‘I’m tired of the cycle of outrage.’ Northeastern community reflects on the deadly beating of Tyre Nichols

group of people gathered in a room listening to a speaker
Photo by Matthew Modoono/Northeastern University

In the wake of yet another senseless killing of a Black man, Northeastern students, faculty and staff gathered to reflect on the state of police reform in the United States—an effort in the national spotlight again following the beating death of Tyre Nichols last month.

With Nichols fresh in their hearts and minds, many who turned out to Thursday’s event spoke about how pushing for systemic changes to policing—a movement that gained momentum after the police killing of George Floyd in 2020—can feel tiresome and defeating amid the continued cycle of police violence. 

And it can feel that way, many noted, because of how few reforms there have actually been.

“I’m tired of the cycle of outrage; the cycle of demanding police reform; the cycle of asking for changes in policy,” Melissa Niles, co-chair of the Northeastern chapter of the Black Law Students Association, said during Thursday’s event. “What does it say that Black lives are continuously being eliminated?”

The support galvanized in the aftermath of Floyd’s death aimed at police reform was sufficient to get lawmakers, policymakers and advocacy organizations thinking at scale about systemic changes. But Nichols’ death has prompted a reckoning with just how successful those efforts have been. There are now renewed calls to revive the George Floyd Police Act of 2021, which would, among other things, create a national database for police misconduct, increase body-worn camera usage and make it easier to prosecute police officers. 

The U.S. House of Representatives previously approved the legislation before it fell by the wayside in the Senate. 

“The problem with reform is you just make a nicer system of harm,” said Rahsaan Hall, a guest speaker and graduate of Northeastern’s School of Law. 

“Once upon a time, people believed that this system would provide justice for Black people whose bodies were broken by police, despite what they were doing,” Hall said. “Because they believed that if you limit what police could do, or if people just comply with the orders of police, then they won’t break their bodies.” 

The afternoon gathering, called “Saying Tyre Nichols’ Name,” convened Northeastern Law School faculty, who took turns sharing their thoughts on the work that’s still to be done to eliminate police violence.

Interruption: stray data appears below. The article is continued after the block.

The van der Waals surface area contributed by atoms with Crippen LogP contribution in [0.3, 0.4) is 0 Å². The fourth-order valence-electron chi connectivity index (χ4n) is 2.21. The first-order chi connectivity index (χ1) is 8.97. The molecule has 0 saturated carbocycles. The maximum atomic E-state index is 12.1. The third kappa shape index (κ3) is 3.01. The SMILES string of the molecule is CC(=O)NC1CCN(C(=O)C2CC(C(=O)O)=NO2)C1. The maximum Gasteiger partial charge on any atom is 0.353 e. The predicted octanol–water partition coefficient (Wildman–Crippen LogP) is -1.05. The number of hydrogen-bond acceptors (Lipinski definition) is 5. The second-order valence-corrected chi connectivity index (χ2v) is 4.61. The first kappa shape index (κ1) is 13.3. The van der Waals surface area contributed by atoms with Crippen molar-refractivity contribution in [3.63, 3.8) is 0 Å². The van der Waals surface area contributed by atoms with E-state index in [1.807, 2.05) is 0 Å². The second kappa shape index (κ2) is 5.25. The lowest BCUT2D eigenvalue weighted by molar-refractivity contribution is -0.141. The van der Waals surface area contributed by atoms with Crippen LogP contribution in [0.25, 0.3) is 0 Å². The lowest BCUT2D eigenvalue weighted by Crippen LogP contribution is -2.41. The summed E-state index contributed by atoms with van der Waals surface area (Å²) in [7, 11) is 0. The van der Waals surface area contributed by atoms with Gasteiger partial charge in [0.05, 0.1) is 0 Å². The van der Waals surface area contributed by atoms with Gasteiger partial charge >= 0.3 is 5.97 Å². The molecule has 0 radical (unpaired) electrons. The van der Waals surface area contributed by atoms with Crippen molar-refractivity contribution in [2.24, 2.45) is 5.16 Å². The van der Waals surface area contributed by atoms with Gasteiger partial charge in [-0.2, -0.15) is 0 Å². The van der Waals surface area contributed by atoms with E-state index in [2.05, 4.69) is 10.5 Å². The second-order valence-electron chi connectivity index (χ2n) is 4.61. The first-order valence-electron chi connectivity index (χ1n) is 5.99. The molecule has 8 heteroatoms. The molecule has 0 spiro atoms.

Attendees also spoke about the police body-cam footage released last week showing the brutal beating Nichols suffered at the hands of five Memphis police officers

“Once again we find ourselves coming together to say the name of another victim of police violence,” said Deborah Jackson, managing director of the Center for Law, Equity and Race at Northeastern University School of Law. “Another man, 29 years old, just trying to make his way home when he was stopped and brutally beaten by officers who took an oath to serve and protect.”

“The issue of police violence and brutality has been a serious problem in this country for far too long,” Jackson added.

two people speaking at tyre nichols event
Photo by Matthew Modoono/Northeastern University

“We need to keep the momentum,” Niles said. “I’m going to dedicate my law career to make sure that Black lives matter; that Black lives continue to matter.”

Régine Jean-Charles, dean’s professor of culture and social justice and professor of Africana studies and women’s, gender, and sexuality studies at Northeastern, explored the meaning behind the phrase “Black lives matter”—a phrase that’s become a rallying cry for the movement to end police brutality.

“This statement, Black Lives Matter, represents one of the most important utterances about the proliferation of racial injustice in the 21st century,” she said. “It is a simple affirmation whose necessity reveals the kind of world that we live in. To understand that all black lives matter is to appreciate intersectionality and comprehend the depths of the struggle against anti-Black racism in the United States and beyond.” 

Northeastern Law professor Deborah Ramirez, who chairs the criminal justice task force, shared her own research about new policing models that would serve to redirect policing away from routine traffic enforcement, which she says can be taken up by other community stakeholders. 

Speaking about Nichols’ mother, RowVaughn Wells, she urged participants to stay engaged.

“Surely her trauma is the worst trauma I can imagine, and yet she is praying for those officers. She has not stopped believing; she has not stopped hoping for change,” Ramirez said. “With dignity and compassion, she is urging us to continue the fight for justice.”

Tanner Stening is a Northeastern Global News reporter. Email him at t.stening@northeastern.edu. Follow him on Twitter @tstening90.